088. My wife Susan, built this MGTC years ago. It actually won a first place at a model car competition. Behind it is a Yellow Ferrari Testarossa. I recently built it as a group build on modelersalliance.com.

089. A Kawasaki Z-1000 cc quad. I had one of these back in 1976, loved it and had to build a model of it

090. A 1956 Ford Springfield Mo. Police car. (Diecast). I was a Springfield, MO cop from 1962 to 1966 before moving to St. Louis.

091. A Porsche 930 Turbo in 1/12th scale. I retired from competition in 1985. This was my final and only entry. That year It won a first place in the IPMS Nationals. I also owned a full size red Porsche Turbo.

092. Ditto. Rear shot of the engine.

093. Rear of the Ferrari.

094. A Ferrari engine. I had built a diorama of a police car stopping a Ferrari. When it was almost complete, one of my Dobermans walked underneath a small table it was setting on. He raised his head, the diorama went up in the air, flipped over, and landed upside down on the floor. This was all that was salvageable. I started over and built another one.

095. Another view of the Testarossa.

096. A Shelby Cobra in 1/16th scale. Built in 1982, it won a lot of trophies in it’s day! I always wanted to have one of these but never did!

097. A Mercedes 500K from 1982. 1/24th scale.

098. Ditto

099. “Race Over Man” by John, “Buck” McKlin, from Ste. Genieveve, Mo. John built the entire front body panels and hood by burnishing lead foil to the plastic model parts, creating duplicates. Then he painted and added the decals to them to match the rest of the car, then simply pushed it against an brass tube to achieve the crashed appearance. Very effective! John is an old friend of Lewis Pruneau and mine as well! He worked at VLS for a couple of years!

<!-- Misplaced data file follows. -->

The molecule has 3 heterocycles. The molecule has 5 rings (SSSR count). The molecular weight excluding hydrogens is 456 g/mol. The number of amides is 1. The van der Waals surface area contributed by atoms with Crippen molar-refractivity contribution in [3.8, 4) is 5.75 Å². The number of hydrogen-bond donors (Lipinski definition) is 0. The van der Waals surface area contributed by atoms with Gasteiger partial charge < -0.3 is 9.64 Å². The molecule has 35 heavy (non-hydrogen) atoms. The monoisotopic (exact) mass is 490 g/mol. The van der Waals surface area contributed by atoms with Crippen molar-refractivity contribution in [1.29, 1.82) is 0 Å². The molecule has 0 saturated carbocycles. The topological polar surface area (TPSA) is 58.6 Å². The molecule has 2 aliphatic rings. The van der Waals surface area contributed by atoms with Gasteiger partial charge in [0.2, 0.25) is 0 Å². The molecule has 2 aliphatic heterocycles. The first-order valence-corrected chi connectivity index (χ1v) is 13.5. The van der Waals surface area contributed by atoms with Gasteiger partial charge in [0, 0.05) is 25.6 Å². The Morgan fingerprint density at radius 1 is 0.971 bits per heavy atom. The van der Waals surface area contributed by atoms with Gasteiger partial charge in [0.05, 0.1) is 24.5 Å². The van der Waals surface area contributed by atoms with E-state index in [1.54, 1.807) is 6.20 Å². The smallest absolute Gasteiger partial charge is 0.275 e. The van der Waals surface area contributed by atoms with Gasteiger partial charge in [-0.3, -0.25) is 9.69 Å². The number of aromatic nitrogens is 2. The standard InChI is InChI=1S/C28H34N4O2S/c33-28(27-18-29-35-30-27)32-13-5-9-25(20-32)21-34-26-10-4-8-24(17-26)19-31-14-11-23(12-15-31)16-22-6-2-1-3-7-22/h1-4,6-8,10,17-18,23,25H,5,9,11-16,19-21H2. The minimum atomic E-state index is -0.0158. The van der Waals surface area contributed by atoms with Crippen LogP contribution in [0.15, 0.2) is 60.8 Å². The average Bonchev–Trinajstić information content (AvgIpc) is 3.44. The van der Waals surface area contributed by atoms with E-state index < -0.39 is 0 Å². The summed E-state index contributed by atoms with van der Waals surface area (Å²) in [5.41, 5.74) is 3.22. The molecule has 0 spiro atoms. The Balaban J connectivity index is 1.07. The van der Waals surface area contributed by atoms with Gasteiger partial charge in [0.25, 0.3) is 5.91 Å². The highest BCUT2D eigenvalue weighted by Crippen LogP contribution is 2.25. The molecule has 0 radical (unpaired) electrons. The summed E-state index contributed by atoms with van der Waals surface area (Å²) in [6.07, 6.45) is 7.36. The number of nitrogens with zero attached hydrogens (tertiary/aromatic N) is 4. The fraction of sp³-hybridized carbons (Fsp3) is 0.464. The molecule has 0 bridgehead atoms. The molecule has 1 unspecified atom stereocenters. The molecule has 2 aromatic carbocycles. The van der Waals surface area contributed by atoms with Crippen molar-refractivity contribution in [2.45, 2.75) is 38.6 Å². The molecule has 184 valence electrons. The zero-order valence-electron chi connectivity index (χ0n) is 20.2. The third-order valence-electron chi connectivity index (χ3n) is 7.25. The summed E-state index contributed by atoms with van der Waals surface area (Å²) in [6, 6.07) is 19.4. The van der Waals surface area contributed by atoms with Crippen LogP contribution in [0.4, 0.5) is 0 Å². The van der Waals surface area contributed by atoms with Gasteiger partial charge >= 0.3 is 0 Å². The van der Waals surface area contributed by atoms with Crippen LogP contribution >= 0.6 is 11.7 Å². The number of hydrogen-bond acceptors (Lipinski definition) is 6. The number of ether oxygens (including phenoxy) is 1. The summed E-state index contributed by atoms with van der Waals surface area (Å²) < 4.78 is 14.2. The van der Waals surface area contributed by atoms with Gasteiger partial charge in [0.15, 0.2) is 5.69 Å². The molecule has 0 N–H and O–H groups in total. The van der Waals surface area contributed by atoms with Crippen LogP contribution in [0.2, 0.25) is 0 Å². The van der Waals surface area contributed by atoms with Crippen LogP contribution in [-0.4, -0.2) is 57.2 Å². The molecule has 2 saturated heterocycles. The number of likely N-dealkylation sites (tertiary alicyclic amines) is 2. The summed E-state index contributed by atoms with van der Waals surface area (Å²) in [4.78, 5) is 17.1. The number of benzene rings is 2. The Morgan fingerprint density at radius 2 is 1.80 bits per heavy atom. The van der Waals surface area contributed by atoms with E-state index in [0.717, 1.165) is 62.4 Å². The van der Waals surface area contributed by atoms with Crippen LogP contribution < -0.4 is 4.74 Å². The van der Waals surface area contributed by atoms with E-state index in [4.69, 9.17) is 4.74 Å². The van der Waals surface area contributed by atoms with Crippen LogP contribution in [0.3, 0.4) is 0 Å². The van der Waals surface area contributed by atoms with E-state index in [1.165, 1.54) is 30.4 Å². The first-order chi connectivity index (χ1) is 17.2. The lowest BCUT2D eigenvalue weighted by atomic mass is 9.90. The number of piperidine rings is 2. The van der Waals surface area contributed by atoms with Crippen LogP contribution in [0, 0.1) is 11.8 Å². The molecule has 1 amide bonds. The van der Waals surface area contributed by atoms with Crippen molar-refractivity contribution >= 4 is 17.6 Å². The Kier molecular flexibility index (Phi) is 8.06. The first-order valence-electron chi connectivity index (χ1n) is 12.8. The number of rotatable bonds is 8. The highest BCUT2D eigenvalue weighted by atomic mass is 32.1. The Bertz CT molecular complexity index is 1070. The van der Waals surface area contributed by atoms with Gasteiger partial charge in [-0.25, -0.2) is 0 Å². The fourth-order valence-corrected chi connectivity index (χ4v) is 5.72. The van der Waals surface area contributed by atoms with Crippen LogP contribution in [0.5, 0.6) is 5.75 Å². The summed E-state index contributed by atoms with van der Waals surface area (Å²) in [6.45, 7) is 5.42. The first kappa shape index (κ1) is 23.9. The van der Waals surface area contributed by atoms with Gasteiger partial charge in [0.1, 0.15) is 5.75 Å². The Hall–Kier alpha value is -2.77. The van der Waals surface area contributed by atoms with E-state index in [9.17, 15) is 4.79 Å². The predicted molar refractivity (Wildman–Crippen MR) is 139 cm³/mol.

100. Various model cars I have built over the years

Part Five.
More Details.

101. This was built in 1982 to compete in the Phoenix, Arizona IPMS Nationals. It took a first place and Best civilian vehicle. These buses were a common sight it Paris until the 1960s. I actually rode on one in 1959.

102. The other side.

102a The front!

103. A Jaguar XKE in 1/8th scale. The old Monogram kit updated with all working lights, head and tail lights, press the brake pedal and the brake lights come on, switch on the turn signals for either side, horn button honks the horn. Dash lights and flashers work. Interior is upholstered in glove leather, over a thin layer of foam and button tufted. Door windows roll up and down with the cranks, working suspension, and so on.

104. A 1/25th scale Willys Gasser from the 1980s.

105. A 120mm scale War Elephant diorama by Alex Buey from Vietnam.

105a. Ditto. Rear view.

106. A 1/24th scale 1962 Corvette die cast, triple red with fuel injected 283 Cu. in. engine, identical to the one I had when I dated Susan way back in 1965! :-)

106A. Modelers Alliance’ own Eddie Janssens. Eddie and Verlinden were good friends for many years. He still lives in their hometown of Lier, Belgium.

106b. Eddy’s son, Luc Janssens, is an avid car modeler. Luc has visited us many times over the years. Here we are in the VLS facility in Moscow Mills. Luc, his wife Dana and son Alexander live in Antwerp Belgium where he works as an HVAC Technician.

106c. Luc and Susan in front of the VLS building, 2005 We have maintained contact with many of the guys in Lier, Belgium, Luc, Eddy, Stephan, Benny, Jean-jaque and Jean-Pierre.

Part 6 Dioramas, cops stuff and stuff to hang on the walls.